Life poems/ page 2 of 844 /
While now we sang old songs that peal'd
From knoll to knoll, where, couch'd at ease,
The white kine glimmer'd, and the trees
Laid their dark arms about the field.
For this alone on Death I wreak
The wrath that garners in my heart;
He put our lives so far apart
We cannot hear each other speak.
Dark house, by which once more I stand
Here in the long unlovely street,
O mother, praying God will save
Thy sailor,--while thy head is bow'd,
His heavy-shotted hammock-shroud
Drops in his vast and wandering grave.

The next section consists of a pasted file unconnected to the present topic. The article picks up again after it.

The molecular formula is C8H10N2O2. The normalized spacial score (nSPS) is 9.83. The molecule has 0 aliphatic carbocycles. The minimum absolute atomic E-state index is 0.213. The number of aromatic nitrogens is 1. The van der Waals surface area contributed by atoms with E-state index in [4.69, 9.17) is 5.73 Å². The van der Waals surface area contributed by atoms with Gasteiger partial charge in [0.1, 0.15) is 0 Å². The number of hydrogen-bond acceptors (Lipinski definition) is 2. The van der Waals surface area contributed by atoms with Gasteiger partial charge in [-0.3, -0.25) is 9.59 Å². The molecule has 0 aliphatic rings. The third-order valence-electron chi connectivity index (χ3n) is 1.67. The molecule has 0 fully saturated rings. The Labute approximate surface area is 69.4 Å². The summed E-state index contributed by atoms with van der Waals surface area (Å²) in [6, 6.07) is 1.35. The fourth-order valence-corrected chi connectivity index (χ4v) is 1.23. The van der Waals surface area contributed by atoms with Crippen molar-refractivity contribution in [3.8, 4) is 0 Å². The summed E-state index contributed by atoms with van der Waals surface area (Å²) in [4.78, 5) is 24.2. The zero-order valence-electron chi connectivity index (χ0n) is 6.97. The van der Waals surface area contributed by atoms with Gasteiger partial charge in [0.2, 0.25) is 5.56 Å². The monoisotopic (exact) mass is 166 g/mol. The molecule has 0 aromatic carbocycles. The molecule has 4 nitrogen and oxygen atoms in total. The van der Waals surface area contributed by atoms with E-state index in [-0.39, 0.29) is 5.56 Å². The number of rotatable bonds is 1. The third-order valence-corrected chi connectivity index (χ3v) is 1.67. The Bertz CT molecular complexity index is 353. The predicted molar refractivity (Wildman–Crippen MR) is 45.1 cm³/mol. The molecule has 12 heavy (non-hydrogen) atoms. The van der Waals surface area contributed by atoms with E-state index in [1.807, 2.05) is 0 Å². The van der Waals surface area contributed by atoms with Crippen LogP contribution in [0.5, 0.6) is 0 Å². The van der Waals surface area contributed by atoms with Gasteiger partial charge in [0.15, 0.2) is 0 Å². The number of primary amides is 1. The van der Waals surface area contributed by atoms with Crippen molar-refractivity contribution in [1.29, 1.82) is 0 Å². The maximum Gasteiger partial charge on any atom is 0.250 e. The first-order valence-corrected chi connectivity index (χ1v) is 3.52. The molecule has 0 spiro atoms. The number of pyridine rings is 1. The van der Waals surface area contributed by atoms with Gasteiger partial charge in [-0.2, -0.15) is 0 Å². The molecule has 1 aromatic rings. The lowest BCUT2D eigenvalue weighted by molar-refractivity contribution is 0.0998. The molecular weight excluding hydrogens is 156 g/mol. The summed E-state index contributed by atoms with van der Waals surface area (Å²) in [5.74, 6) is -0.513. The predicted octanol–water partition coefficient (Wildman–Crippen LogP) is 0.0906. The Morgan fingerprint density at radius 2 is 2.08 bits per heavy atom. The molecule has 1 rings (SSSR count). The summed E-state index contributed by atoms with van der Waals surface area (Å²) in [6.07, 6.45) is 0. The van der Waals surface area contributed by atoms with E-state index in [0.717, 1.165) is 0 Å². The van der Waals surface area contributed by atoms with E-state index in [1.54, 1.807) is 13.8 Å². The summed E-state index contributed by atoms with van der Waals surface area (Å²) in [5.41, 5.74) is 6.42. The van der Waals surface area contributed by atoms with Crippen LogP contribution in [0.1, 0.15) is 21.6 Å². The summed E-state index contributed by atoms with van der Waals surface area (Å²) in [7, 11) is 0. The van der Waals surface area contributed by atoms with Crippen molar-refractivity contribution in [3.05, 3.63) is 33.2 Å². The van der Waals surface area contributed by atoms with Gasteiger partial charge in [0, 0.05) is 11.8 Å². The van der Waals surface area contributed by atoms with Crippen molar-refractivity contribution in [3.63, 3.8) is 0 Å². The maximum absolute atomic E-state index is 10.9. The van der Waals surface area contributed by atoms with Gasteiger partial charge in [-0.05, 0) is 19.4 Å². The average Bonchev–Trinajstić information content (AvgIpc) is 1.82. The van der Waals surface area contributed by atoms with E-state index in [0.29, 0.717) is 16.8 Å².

I falter where I firmly trod,
And falling with my weight of cares
Upon the great world's altar-stairs
That slope thro' darkness up to God,
Behold, we know not anything;
I can but trust that good shall fall
At last--far off--at last, to all,
And every winter change to spring.
O true and tried, so well and long,
Demand not thou a marriage lay;
In that it is thy marriage day
Is music more than any song.
The market boat is on the stream,
And voices hail it from the brink;
Thou hear'st the village hammer clink,
And see'st the moving of the team.
Who throve and branch'd from clime to clime,
The herald of a higher race,
And of himself in higher place,
If so he type this work of time